Kaveri_ES

    Link: http://cosmologyathome.org/show_host_detail.php?hostid=187215

  • 2 GHz AMD Jaguar benchmarks

    As a detailed system report suggests, there is a lonely quad core engineering sample sporting four Jaguar cores running in a rack slot somewhere at OSADL (Open Source Automation Development Lab). The CPU is identified as family 22 (16h), model 0, stepping 1. This translates to stepping A1. The OPN is "2M201079J4461_00/20/08/06_9830", which suggests a mobile chip ("M"), running between 0.8 and 2.0GHz core clock and likely with a 600MHz GPU clock ("20/08/06").

    The GPU device ID is 9830, which already appeared in device string AMD9830.1 = "KB 4C 25W (9830)", as reported by 3DCenter.org. So this engineering sample might actually be a Kabini part with a TDP of 25W. This also means, the eight Jaguar cores in the Playstation 4 APU could also be clocked at levels like 2GHz, since the total TDP listed above includes the GPU and FCH, leaving something around 10 to 15W for the compute unit. Two of them would need about 20 to 30W.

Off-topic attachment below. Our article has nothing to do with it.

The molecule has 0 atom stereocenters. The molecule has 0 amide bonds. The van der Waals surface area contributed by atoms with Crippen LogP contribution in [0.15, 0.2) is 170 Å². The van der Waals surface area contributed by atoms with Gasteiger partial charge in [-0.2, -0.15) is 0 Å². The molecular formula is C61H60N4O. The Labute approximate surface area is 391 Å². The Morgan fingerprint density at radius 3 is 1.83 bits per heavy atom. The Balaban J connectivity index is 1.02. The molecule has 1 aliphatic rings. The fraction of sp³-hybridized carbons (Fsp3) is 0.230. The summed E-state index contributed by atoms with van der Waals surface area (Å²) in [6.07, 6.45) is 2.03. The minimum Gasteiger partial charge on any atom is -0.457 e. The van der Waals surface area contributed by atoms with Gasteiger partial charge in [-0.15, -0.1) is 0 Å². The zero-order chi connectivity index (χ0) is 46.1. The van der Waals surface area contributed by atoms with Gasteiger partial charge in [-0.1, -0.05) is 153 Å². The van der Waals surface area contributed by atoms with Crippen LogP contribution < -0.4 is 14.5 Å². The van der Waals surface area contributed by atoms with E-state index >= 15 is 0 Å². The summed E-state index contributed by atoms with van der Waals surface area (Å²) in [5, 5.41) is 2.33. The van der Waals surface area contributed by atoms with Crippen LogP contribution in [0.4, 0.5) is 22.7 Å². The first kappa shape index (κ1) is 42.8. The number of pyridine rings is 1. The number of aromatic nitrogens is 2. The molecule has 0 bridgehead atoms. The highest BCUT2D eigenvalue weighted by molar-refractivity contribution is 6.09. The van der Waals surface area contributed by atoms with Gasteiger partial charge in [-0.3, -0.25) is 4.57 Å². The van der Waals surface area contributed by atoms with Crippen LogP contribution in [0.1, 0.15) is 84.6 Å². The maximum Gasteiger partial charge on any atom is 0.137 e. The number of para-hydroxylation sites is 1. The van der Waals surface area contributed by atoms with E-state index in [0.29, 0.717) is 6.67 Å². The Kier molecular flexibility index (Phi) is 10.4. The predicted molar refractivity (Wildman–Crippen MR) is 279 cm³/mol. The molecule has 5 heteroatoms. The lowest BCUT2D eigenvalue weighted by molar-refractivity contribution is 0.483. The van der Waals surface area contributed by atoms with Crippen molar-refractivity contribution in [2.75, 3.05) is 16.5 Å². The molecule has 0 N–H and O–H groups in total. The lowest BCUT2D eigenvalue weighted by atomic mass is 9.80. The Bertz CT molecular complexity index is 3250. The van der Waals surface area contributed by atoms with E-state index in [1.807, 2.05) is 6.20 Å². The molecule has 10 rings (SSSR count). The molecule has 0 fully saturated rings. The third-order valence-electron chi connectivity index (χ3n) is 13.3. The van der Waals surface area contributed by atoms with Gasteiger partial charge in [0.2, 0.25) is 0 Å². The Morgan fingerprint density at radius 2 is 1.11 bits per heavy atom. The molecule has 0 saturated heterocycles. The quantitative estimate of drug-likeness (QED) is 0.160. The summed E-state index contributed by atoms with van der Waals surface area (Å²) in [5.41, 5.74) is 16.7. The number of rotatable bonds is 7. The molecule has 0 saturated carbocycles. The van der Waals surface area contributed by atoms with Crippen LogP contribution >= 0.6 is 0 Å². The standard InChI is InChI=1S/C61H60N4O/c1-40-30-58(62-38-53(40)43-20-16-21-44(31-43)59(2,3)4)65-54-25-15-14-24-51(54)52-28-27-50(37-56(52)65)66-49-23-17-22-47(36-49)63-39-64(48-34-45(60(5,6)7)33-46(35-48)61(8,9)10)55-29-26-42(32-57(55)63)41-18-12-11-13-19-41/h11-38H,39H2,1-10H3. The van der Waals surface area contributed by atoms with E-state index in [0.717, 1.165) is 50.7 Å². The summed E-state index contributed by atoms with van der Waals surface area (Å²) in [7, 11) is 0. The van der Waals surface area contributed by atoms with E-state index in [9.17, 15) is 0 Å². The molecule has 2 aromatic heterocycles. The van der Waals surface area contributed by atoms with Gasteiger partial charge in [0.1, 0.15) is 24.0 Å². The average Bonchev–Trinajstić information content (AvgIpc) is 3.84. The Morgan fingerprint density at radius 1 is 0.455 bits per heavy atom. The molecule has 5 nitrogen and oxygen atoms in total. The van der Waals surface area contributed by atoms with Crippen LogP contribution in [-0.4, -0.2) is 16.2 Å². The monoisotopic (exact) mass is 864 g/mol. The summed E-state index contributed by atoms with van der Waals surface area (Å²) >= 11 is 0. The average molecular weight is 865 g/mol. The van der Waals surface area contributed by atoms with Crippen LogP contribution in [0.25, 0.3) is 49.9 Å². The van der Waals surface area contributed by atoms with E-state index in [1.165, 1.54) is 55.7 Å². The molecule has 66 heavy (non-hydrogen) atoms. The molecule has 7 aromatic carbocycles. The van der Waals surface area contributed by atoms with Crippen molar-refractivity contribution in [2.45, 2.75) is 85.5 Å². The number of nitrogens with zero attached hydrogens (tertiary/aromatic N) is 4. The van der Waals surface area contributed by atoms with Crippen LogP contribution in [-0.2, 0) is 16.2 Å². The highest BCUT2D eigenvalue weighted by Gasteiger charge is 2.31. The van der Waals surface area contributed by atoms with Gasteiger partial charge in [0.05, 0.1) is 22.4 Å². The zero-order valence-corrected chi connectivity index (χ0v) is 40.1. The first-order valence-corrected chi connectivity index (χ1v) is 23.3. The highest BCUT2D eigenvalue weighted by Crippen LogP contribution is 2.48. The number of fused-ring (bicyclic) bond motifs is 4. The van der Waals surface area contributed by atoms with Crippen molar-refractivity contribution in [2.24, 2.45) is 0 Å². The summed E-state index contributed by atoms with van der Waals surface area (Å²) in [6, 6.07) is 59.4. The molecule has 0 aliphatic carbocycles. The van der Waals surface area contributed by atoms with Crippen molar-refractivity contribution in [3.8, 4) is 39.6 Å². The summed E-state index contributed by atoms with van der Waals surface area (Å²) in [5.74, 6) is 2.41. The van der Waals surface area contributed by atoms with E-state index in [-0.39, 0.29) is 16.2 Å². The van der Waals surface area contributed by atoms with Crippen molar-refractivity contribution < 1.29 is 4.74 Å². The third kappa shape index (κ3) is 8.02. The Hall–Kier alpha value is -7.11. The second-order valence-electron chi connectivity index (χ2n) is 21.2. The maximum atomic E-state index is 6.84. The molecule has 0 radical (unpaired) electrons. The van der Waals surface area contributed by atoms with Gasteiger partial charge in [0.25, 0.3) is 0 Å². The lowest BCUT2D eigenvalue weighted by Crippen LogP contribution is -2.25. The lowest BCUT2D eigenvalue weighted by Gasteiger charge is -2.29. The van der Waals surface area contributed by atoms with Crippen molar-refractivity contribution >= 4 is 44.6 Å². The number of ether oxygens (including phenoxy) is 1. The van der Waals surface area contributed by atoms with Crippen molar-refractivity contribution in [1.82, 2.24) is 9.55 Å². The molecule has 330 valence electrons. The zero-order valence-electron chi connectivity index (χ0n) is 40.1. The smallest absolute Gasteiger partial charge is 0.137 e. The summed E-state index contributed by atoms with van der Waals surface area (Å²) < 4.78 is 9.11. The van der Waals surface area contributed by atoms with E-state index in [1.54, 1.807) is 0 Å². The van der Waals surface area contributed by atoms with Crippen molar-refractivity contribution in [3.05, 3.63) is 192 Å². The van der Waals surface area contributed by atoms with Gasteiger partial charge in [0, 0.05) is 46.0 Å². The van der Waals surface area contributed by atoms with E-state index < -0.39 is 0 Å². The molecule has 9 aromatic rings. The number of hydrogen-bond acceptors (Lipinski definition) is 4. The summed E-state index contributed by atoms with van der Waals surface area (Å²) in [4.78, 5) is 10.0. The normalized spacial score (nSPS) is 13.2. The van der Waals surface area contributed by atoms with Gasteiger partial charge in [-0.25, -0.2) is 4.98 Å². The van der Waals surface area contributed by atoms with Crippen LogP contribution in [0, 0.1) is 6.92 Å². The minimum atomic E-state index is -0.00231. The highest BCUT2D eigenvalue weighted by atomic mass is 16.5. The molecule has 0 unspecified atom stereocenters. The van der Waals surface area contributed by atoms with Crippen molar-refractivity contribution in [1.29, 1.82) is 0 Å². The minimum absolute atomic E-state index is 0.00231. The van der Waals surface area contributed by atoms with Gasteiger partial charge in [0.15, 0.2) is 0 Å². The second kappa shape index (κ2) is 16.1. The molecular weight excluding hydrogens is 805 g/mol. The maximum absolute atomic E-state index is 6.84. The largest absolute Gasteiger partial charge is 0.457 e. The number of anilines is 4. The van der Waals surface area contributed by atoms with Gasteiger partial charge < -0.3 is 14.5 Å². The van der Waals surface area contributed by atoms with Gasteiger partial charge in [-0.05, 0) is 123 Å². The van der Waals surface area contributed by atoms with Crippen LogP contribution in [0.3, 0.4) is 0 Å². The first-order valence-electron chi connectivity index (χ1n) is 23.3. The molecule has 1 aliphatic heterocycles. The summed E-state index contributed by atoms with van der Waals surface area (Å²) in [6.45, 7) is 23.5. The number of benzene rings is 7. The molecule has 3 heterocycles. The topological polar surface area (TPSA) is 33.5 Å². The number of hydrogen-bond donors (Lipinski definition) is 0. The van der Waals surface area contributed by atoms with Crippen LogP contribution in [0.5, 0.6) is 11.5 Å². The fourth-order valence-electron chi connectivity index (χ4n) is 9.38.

Here's the detailed report of core #1 (running at maximum clock frequency):

    vendor_id	: AuthenticAMD
    cpu family	: 22
    model		: 0
    model name	: AMD Eng Sample: 2M201079J4461_00/20/08/06_9830 
    stepping	: 1
    microcode	: 0x7000105
    cpu MHz		: 2000.000
    cache size	: 2048 KB
    physical id	: 0
    siblings	: 4
    core id		: 1
    cpu cores	: 4
    apicid		: 1
    initial apicid	: 1